The woman looked at me with smug satisfaction and said, “At my church, The Church of Jesus Christ of Latter-day Saints, we never pass a collection plate. It’s such a prideful thing to put your tithes and offerings on display for everyone to see. We do our giving in private.”
It’s likely that those who have spent much time around Mormons will have heard comments similar to this one – maybe multiple times. I’ve heard it quite often. The first few times the issue came up I was surprised and confused. Surprised at the depth of passion Mormons seem to have for this topic, and confused that they understand the passing of a collection plate in a worship service to be utterly inappropriate.
I suppose it’s true that no good thing on earth is beyond being corrupted by man’s sinfulness. I’m certain that throughout the Christian church’s history some people in some places in some periods of time have placed their offerings in the offering plate pridefully. I wouldn’t be surprised to learn of some folks in Christian church congregations watching who did what when the plate came by. Nevertheless, I think many Mormons don’t understand the historic Christian concept of collecting the offering.
The Bible portrays the giving of tithes and offerings as an act of worship. As such, it is appropriate for the giving to be done during a worship service. When Christians gather together on the Lord’s Day in corporate worship, several things comprise the service including the preaching and hearing of the Word of God, praying, singing, sharing the Lord’s Supper, and giving.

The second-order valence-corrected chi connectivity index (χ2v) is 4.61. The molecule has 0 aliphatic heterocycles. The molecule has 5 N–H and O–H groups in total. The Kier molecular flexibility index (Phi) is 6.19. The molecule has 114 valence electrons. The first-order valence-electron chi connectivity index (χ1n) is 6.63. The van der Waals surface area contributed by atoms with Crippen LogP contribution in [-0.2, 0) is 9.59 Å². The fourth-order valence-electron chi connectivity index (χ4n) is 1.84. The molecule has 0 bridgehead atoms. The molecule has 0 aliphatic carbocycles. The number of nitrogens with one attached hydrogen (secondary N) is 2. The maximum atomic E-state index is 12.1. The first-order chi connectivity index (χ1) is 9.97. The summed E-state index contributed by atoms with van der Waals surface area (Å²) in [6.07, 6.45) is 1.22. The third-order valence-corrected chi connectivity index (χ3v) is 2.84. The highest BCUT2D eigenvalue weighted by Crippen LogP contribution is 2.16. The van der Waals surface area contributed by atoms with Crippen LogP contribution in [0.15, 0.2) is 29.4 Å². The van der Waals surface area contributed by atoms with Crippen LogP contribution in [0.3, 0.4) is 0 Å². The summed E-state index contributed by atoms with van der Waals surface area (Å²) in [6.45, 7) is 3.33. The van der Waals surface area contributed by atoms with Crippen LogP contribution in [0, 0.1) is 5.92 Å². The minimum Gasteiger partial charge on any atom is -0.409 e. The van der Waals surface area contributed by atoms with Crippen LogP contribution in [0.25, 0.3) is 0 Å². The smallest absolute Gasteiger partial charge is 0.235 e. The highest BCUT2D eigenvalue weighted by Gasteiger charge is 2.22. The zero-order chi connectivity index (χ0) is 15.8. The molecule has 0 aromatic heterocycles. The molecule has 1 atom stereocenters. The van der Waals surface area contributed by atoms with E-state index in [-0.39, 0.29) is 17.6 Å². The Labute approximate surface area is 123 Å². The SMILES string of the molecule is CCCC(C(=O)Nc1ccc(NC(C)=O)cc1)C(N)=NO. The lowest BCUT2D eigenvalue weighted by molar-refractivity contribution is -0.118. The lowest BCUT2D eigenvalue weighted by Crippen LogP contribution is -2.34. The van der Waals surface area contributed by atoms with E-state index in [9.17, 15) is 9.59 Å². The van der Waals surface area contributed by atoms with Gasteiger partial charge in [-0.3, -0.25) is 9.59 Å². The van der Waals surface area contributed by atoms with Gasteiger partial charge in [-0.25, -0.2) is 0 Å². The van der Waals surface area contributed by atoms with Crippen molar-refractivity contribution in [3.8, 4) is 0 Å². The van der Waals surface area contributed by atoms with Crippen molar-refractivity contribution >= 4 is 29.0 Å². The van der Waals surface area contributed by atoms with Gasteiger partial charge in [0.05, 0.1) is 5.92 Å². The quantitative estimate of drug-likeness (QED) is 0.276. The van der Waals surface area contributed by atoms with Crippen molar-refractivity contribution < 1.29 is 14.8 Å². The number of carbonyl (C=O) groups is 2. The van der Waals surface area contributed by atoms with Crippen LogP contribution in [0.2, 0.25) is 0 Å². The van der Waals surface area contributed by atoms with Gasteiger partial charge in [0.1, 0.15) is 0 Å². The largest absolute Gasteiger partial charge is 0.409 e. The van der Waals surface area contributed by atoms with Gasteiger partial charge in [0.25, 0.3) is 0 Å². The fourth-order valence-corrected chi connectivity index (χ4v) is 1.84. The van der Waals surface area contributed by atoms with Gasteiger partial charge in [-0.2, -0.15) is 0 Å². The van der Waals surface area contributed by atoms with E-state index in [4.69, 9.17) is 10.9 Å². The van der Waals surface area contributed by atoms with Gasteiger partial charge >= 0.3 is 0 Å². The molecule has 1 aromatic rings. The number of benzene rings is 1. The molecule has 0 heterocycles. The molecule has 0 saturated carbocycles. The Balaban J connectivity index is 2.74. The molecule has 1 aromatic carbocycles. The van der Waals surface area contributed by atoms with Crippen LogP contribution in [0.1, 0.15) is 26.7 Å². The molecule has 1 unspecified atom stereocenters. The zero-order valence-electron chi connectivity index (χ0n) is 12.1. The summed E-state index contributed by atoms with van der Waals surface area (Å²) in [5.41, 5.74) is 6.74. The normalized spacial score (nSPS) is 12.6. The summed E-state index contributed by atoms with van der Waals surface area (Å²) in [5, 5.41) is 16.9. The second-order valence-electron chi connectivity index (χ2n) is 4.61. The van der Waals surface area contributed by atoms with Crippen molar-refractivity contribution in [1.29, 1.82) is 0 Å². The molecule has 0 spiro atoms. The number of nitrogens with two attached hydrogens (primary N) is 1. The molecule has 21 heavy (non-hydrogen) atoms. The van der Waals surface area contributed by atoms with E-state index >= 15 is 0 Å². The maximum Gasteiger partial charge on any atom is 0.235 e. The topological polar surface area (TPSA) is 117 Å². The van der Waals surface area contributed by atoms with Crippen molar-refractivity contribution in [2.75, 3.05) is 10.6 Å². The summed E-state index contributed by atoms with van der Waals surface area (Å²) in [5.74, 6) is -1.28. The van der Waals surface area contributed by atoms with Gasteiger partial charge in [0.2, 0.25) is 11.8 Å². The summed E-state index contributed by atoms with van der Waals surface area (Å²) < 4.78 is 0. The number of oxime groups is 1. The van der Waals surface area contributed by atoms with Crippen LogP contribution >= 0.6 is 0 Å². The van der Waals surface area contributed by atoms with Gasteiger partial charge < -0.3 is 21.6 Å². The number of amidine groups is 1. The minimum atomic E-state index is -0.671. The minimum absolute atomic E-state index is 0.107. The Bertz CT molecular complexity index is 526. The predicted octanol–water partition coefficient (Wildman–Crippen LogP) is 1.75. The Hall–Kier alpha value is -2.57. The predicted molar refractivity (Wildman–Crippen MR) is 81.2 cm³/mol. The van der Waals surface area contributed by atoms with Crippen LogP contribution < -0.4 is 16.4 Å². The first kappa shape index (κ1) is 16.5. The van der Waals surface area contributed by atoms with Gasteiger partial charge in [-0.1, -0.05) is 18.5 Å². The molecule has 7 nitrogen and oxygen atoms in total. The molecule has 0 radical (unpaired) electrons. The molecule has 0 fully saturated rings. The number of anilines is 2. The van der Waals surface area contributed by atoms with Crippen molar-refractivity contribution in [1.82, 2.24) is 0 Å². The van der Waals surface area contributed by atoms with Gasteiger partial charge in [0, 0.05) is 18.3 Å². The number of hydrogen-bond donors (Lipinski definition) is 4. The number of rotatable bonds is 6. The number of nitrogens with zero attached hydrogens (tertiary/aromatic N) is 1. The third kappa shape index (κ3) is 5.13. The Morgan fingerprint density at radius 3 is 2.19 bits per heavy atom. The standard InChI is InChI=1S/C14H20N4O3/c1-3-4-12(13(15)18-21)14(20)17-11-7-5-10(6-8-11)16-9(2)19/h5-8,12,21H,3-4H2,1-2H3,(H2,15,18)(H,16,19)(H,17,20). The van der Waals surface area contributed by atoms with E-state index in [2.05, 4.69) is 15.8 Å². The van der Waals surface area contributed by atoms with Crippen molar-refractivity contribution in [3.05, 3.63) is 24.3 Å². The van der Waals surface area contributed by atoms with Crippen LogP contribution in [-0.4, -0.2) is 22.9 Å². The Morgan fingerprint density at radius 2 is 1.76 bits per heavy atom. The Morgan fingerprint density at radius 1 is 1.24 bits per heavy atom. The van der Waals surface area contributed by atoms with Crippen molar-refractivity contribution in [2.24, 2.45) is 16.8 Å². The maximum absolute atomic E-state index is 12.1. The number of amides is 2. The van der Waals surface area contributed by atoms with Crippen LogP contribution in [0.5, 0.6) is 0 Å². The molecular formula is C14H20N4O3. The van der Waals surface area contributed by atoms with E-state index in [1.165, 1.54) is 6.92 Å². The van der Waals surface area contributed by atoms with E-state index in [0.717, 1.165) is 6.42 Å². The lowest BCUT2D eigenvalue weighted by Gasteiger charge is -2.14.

Prideful giving is wrong. Giving to be seen of men is wrong. Judging others by what they give is wrong. But collecting the gifts of worshippers during a public, corporate worship service is not wrong. Giving to God as a demonstration of trust in Him, and as a declaration that we know our true treasure is in heaven, is pleasing to Him and is accepted by Him as worship.
I don’t think the mechanics of how we give matters much to God. Whether it’s placing a gift in an offering plate, dropping it in a box at the back of the church, or sending it through the mail, the important things are that we give and that we have a right heart attitude as we give. Yet having said that, another interesting aspect of the Mormon viewpoint on traditional Christian giving during the worship service is worth mentioning.
As an alleged restoration of the early Christian church, it’s surprising that LDS Church members find fault with the traditional passing of a collection plate in other churches. Christian apologist Justin Martyr (100AD-165AD) wrote a detailed description of early Christian worship services in his First Apology, addressed to Emperor Antonius Pius:
“On the day called Sunday there is a gathering together… The memoirs of the apostles or the writings of the prophets are read… the president in a discourse admonishes and urges the imitation of these good things. Next we all rise together and send up prayers.
“When we cease from our prayer, bread is presented with wine and water… A distribution and participation of the elements for which thanks have been given is made to each person…
“Those who have means and are willing, each according to his own choice, gives what he wills, and what is collected is deposited with the president… in a word he becomes the protector of all who are in need.”
In the early Christian church, like now, offerings were collected publicly during the Sunday worship service. Nevertheless, this detail really isn’t that important. It would be much better for us to focus instead on 2 Corinthians 9:7:
“Each one must give as he has decided in his heart, not reluctantly or under compulsion, for God loves a cheerful giver.”